The American Dream In A Raisin In The Sun By Lorraine Hansberry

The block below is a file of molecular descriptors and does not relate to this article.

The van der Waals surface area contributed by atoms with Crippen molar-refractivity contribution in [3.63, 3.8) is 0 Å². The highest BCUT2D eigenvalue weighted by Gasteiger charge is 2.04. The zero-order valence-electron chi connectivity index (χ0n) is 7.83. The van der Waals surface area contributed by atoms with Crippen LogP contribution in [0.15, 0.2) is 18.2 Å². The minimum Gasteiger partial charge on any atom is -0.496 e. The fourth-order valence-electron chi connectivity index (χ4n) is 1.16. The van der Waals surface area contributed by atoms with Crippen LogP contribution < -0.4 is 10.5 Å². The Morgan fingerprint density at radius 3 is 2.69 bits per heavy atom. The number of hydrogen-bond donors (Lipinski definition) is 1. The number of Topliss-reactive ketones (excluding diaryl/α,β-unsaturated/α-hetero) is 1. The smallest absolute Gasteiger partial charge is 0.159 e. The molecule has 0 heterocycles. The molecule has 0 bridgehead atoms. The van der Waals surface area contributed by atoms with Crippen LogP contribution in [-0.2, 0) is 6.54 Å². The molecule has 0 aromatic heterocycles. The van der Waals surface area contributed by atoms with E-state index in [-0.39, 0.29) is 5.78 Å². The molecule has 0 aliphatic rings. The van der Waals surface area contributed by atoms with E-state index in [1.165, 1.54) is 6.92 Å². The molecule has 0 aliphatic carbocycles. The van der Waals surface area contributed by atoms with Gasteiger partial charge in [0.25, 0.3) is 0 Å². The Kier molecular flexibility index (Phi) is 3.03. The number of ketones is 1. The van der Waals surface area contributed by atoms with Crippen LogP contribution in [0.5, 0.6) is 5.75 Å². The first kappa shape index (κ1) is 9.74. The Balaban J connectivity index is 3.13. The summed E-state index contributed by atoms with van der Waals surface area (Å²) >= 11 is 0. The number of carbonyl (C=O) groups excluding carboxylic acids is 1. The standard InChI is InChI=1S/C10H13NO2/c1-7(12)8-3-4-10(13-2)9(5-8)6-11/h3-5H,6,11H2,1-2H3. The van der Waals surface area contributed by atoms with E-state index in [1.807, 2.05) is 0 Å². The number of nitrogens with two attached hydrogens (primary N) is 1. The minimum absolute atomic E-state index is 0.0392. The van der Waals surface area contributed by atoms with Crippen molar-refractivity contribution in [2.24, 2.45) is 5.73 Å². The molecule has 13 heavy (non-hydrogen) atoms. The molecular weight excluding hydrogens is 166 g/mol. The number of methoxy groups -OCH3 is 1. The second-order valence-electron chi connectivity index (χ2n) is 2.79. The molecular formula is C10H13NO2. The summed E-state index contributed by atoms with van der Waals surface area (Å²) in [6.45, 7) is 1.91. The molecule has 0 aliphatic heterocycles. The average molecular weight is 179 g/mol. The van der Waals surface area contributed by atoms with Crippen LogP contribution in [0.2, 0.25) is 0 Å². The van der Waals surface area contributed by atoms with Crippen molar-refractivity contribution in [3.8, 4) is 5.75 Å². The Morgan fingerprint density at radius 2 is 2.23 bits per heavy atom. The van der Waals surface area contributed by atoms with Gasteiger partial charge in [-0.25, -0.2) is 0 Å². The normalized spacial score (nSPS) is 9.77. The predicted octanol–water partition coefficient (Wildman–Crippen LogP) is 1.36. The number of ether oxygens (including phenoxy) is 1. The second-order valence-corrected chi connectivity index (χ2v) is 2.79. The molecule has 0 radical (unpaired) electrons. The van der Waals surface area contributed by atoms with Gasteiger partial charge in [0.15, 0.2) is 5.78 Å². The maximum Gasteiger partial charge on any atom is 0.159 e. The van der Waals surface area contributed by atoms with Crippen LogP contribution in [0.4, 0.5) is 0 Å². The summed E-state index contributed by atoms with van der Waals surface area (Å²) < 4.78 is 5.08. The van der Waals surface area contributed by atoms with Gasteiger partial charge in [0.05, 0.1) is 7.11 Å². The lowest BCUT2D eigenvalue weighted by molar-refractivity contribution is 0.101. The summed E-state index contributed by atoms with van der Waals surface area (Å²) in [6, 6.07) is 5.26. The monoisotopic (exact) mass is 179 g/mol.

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A quest is simply defined as a long search for something, whether it be materialistic, rational, or metaphorical. Throughout African American literature, a thematic quest of self-discovery seems to be a common trend among authors. Dating back to the slavery, African American authors seemed to have greatly focused on the importance of ‘being somebody’, and making it in a world that seems so against equality. A Raisin in The Sun, a 1959 script written by Lorraine Hansberry, focuses on just that; making a man out of a mockery. Each character in Hansberry’s novel strives to overcome a generalized social stigma, and one particularly sets out on a quest for the American Dream. The achievement of the American Dream, focusing greatly on external finances and beyond, is a common quest that is greatly perceived through A Raisin in The Sun. The American Dream is a primary financial goal dating from early history to today’s time. Many members of the American society push to reach the standards of the “American Dream”; often sought through financial opportunities. In Lorraine Hansberry’s novel, A Raisin in The Sun, the Younger family struggles as a unit financially, restricting them from reaching a unified point of stability. Their strongest reliance for income is the insurance check they are to be receiving in the mail to compensate for the passing of Mr. Younger. While every character in the Younger family experiences their own kind of struggles, Walter Younger specifically advances

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